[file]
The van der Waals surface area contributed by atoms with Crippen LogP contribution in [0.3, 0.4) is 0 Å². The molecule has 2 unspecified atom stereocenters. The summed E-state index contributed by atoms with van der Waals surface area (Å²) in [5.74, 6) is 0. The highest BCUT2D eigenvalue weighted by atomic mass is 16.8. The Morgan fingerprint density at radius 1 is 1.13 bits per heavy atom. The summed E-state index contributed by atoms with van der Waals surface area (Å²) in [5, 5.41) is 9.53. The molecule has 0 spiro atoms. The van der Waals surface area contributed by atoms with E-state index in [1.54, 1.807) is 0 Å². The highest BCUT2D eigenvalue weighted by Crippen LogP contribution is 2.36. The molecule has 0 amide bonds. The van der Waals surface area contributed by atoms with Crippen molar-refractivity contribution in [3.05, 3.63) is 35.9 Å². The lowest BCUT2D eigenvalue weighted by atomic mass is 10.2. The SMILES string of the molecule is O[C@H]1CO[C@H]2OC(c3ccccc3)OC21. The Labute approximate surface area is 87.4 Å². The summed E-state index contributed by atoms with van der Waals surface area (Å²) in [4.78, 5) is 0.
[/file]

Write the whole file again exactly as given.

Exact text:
The van der Waals surface area contributed by atoms with Crippen LogP contribution in [0.3, 0.4) is 0 Å². The molecule has 2 unspecified atom stereocenters. The summed E-state index contributed by atoms with van der Waals surface area (Å²) in [5.74, 6) is 0. The highest BCUT2D eigenvalue weighted by atomic mass is 16.8. The Morgan fingerprint density at radius 1 is 1.13 bits per heavy atom. The summed E-state index contributed by atoms with van der Waals surface area (Å²) in [5, 5.41) is 9.53. The molecule has 0 spiro atoms. The van der Waals surface area contributed by atoms with E-state index in [1.54, 1.807) is 0 Å². The highest BCUT2D eigenvalue weighted by Crippen LogP contribution is 2.36. The molecule has 0 amide bonds. The van der Waals surface area contributed by atoms with Crippen molar-refractivity contribution in [3.05, 3.63) is 35.9 Å². The lowest BCUT2D eigenvalue weighted by atomic mass is 10.2. The SMILES string of the molecule is O[C@H]1CO[C@H]2OC(c3ccccc3)OC21. The Labute approximate surface area is 87.4 Å². The summed E-state index contributed by atoms with van der Waals surface area (Å²) in [4.78, 5) is 0.